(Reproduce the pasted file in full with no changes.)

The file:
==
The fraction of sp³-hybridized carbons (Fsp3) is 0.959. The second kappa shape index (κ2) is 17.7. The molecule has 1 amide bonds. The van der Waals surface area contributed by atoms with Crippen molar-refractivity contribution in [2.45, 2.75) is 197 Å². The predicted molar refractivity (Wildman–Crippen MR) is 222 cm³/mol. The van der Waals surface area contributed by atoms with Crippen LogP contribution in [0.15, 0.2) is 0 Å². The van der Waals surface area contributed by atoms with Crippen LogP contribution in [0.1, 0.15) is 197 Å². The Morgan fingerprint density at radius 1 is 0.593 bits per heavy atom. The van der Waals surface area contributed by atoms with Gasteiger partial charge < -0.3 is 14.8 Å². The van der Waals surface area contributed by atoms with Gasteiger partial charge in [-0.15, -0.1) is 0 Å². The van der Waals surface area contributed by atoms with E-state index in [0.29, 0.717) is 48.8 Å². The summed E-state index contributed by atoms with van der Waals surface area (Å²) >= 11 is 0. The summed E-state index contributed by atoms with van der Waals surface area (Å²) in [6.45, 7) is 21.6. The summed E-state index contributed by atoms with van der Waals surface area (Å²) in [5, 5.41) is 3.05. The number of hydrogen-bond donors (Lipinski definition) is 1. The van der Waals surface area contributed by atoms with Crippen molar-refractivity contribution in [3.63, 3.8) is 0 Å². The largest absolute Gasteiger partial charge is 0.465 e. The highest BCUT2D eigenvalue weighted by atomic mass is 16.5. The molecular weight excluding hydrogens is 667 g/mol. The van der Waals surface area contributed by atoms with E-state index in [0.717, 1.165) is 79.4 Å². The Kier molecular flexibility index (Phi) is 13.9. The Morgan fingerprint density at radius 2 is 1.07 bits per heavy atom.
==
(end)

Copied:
The fraction of sp³-hybridized carbons (Fsp3) is 0.959. The second kappa shape index (κ2) is 17.7. The molecule has 1 amide bonds. The van der Waals surface area contributed by atoms with Crippen molar-refractivity contribution in [2.45, 2.75) is 197 Å². The predicted molar refractivity (Wildman–Crippen MR) is 222 cm³/mol. The van der Waals surface area contributed by atoms with Crippen LogP contribution in [0.15, 0.2) is 0 Å². The van der Waals surface area contributed by atoms with Crippen LogP contribution in [0.1, 0.15) is 197 Å². The Morgan fingerprint density at radius 1 is 0.593 bits per heavy atom. The van der Waals surface area contributed by atoms with Gasteiger partial charge < -0.3 is 14.8 Å². The van der Waals surface area contributed by atoms with Gasteiger partial charge in [-0.15, -0.1) is 0 Å². The van der Waals surface area contributed by atoms with E-state index in [0.29, 0.717) is 48.8 Å². The summed E-state index contributed by atoms with van der Waals surface area (Å²) >= 11 is 0. The summed E-state index contributed by atoms with van der Waals surface area (Å²) in [6.45, 7) is 21.6. The summed E-state index contributed by atoms with van der Waals surface area (Å²) in [5, 5.41) is 3.05. The number of hydrogen-bond donors (Lipinski definition) is 1. The van der Waals surface area contributed by atoms with Crippen molar-refractivity contribution in [3.63, 3.8) is 0 Å². The largest absolute Gasteiger partial charge is 0.465 e. The highest BCUT2D eigenvalue weighted by atomic mass is 16.5. The molecular weight excluding hydrogens is 667 g/mol. The van der Waals surface area contributed by atoms with E-state index in [0.717, 1.165) is 79.4 Å². The Kier molecular flexibility index (Phi) is 13.9. The Morgan fingerprint density at radius 2 is 1.07 bits per heavy atom.